Trump White House mulls nationalizing 5G... an idea going down like 'a balloon made out of a Ford Pinto'
Make America Socialist Again?
The pros and cons
Those arguments, combined with a desire by the Trump administration to come up with forward-thinking mass infrastructure projects, is likely what has led to the proposal getting this far. It is notable, however, that the proposal leaked soon after it was presented to senior officials at other government agencies.
The logic behind the proposal is solid: the United States is a vast country and the cost of introducing a nationwide 5G network is enormous. Each mobile operator is effectively creating its own parallel network, which is highly inefficient, and it is far from certain that those networks will be able to interoperate.
As such, a federally created nationwide fast 5G network would likely end up much cheaper, with less redundancy, and, theoretically, much higher security as it can be administered centrally. It could also be built faster than relying on competing companies to introduce their own networks. And it would be able to cover remote and rural areas in a way that profit-seeking companies are unlikely to do. It could also bypass the multitude of different local and state laws that cover the installation of mobile equipment.
In addition, it would probably work out cheaper for businesses and citizens to use since the federal government would be in a position to charge only what it costs to maintain the network.
Those are the plus sides. The downsides are not insignificant.
A federally built and owned network would almost certainly end up being a tool of mass surveillance. The creation of such a network would almost certainly kill off the industry's plans to build their own 5G networks since they would not be able to compete, and that would give the government effective control of its citizens' communications: something that doesn't sit at all well with government-fearing Americans.
There is also a big difference between building a highway system and a modern telecommunications network. Concrete and asphalt are relatively easy to maintain and pretty predictable. There is very unlikely to be some undiscovered property in these materials that would enable a third party to cause the highways to fall apart.
And while much of a 5G network will be physical in nature – the installation of hundreds of thousands of access points – the nature of this next-generation network is that it requires constant, careful management and that is done remotely and electronically.
Who would you trust to run a secure network that remains focused on its users' needs: public mobile companies or the federal government?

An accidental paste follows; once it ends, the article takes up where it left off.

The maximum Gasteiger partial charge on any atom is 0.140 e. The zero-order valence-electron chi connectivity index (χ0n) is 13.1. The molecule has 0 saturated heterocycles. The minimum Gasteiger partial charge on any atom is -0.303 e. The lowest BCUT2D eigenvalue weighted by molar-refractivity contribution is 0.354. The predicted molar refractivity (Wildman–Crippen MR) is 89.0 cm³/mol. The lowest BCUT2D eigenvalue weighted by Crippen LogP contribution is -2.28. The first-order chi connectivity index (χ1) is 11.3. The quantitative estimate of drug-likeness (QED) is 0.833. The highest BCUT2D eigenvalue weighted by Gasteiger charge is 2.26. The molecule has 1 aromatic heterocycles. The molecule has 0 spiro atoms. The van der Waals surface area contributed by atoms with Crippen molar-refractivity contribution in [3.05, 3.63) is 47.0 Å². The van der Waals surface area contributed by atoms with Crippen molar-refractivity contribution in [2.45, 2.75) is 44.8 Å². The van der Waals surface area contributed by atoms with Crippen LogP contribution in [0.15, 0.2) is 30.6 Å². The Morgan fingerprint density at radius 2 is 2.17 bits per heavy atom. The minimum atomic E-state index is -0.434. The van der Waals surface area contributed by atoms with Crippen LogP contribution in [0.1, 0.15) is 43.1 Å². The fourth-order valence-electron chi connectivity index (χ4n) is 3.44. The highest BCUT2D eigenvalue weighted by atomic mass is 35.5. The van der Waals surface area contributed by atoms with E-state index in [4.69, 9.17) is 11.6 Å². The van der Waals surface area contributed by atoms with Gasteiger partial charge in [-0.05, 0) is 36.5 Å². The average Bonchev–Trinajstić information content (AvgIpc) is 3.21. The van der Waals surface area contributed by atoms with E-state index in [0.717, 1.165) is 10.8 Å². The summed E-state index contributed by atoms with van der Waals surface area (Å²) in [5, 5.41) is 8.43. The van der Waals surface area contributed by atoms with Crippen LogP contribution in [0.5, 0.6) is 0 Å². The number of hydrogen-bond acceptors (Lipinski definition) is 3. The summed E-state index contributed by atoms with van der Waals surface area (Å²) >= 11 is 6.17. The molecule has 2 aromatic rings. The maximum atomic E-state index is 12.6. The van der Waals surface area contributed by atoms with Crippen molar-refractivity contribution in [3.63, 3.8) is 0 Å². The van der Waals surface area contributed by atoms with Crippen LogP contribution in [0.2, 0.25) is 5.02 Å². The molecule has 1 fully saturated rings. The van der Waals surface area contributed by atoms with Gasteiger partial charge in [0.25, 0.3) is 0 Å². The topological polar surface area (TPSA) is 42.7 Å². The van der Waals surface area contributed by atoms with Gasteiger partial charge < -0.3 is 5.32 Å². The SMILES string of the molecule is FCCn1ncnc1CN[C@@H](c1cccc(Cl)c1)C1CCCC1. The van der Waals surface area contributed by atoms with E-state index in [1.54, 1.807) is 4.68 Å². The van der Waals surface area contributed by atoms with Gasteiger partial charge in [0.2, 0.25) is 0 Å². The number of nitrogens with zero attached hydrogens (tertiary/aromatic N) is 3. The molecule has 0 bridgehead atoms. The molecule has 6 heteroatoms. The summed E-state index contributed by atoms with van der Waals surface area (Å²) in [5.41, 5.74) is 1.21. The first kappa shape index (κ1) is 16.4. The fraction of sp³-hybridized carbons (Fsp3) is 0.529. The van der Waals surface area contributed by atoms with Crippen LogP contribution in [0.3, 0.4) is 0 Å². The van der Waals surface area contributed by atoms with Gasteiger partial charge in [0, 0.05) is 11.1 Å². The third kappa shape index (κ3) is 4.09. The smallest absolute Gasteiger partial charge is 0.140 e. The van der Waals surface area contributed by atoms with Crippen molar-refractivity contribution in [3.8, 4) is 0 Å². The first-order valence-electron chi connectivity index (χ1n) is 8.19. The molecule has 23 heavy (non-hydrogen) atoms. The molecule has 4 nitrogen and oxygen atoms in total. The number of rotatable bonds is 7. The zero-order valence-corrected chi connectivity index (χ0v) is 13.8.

It's also worth noting that this is not exactly the first time that the issues surrounding 5G rollout have been discussed and considered: it has been the focus of significant attention and effort for nearly a decade.
As just one example, former NTIA head Strickling gave a speech about 5G rollout more than two years ago in which he talked in some depth about the balance between competition, interoperability and getting networks built.
"Continued growth and innovation in the wireless sector will hinge in large part on the successful introduction of 5G networks and our ability to deliver the spectrum needed to power this and other next-generation technologies," he identified, before going into the complexity of moving to a shared-spectrum approach.
It's also worth noting that for something as significant as a full nationwide network, there are a lot of people that need to be brought on board, without whom a project is doomed to fail.
Strickling noted in his speech: "Working collaboratively with the White House, FCC, federal agencies and industry… We have been assisted greatly in this effort by our interagency Policy and Plans Steering Group (the PPSG), the Commerce Spectrum Management Advisory Committee (CSMAC), and the President's Council of Advisors on Science and Technology, or PCAST."
Meanwhile, today's inhabitants of the White House continue to insist to themselves that everything is much simpler than it appears, and that difficult national problems can be solved by one hard-working guy in an office with his laptop.
Nationalizing 5G networks is not a terrible idea. In fact, it would have some real advantages. But it's not going to happen because magic wands don't exist. ®